But Trump cares only about his immediate self-interest. His egomaniacal behavior is tearing down the curtains that have long hidden the reality of class dictatorship from the majority. This is the root of the ongoing conflict between Trump and the majority of the ruling class he himself belongs to.
Trump has actively undermined the legitimacy of the US electoral system since he first announced his presidential candidacy. Although he won the Electoral College vote and the presidency in 2016, he lost the popular vote by three million. Not content with besting his many humiliated adversaries and becoming the most powerful human on the planet, he insisted there was massive voter fraud and claimed that he had won the popular vote as well. In the run-up to the 2020 election, he asserted that the only way he could lose was through massive fraud, and he refused to promise he would facilitate a peaceful transfer of power.
Since November, Trump has surrounded himself with advisors who feed into his delusion of massive fraud. After Chris Krebs, a Republican appointed to monitor election-related technological security, vouched for the election results’ validity, he was unceremoniously fired. Even Attorney General William Barr—a Trump soldier if there ever was one—was sent packing when he stated publicly that he did not see any evidence of significant fraud.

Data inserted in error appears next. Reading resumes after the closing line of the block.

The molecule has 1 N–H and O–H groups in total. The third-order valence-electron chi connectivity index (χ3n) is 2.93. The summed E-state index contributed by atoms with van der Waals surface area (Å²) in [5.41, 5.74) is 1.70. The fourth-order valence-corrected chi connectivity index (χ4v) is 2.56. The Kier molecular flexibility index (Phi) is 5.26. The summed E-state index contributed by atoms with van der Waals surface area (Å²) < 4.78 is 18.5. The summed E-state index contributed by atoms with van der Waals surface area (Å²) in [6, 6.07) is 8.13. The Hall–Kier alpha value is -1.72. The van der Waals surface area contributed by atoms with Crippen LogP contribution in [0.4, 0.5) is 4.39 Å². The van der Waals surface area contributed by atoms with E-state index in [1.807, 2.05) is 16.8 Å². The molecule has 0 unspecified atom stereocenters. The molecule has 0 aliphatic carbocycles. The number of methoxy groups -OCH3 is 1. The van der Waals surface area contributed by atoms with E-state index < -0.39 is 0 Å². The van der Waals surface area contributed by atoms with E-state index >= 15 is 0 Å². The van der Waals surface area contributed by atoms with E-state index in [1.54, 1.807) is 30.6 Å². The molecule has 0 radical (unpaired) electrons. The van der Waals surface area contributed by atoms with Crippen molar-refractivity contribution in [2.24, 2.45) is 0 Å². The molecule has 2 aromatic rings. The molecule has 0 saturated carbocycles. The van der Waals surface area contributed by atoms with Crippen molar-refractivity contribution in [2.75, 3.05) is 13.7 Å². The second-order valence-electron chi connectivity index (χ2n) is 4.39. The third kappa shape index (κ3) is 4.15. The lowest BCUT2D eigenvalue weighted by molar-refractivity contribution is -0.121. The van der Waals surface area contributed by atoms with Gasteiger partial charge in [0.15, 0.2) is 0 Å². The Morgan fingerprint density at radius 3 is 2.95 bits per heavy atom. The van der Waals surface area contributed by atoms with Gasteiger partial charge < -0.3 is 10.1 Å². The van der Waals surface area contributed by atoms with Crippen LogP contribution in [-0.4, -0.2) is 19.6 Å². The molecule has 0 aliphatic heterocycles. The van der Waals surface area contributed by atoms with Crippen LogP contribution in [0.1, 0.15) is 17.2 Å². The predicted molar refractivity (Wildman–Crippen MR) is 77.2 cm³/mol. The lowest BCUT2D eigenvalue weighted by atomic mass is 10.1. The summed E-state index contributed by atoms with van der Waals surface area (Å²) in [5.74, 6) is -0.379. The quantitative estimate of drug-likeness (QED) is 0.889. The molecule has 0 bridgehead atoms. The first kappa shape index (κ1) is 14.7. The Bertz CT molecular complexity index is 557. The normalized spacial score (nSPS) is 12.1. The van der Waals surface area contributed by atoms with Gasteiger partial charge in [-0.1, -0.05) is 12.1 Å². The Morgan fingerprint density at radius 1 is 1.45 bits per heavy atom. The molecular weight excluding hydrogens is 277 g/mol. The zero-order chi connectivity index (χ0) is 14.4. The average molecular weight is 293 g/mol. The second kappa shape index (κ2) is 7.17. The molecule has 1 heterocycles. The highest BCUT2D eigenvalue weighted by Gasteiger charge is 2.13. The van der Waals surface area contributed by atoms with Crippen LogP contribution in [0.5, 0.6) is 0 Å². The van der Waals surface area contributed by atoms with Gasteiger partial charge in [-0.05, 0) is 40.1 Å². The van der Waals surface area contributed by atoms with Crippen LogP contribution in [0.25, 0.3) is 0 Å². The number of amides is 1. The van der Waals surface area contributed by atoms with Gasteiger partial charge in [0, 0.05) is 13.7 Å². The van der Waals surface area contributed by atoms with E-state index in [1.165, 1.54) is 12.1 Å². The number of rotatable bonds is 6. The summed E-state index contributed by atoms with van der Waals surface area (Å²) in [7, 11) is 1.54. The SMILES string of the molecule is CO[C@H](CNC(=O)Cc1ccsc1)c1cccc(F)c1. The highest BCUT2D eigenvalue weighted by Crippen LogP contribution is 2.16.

Trump’s “respect” for the voters’ will was evident in his recent phone call to Georgia’s Secretary of State, Brad Raffensperger. Despite being a right-wing Republican and Trump supporter, Raffensperger oversaw the presidential election in Georgia and defended the vote count, although it indicated Biden had won. Trump demanded that Raffensperger “recalculate” and “find” the 11,780 votes he needed to tip the balance.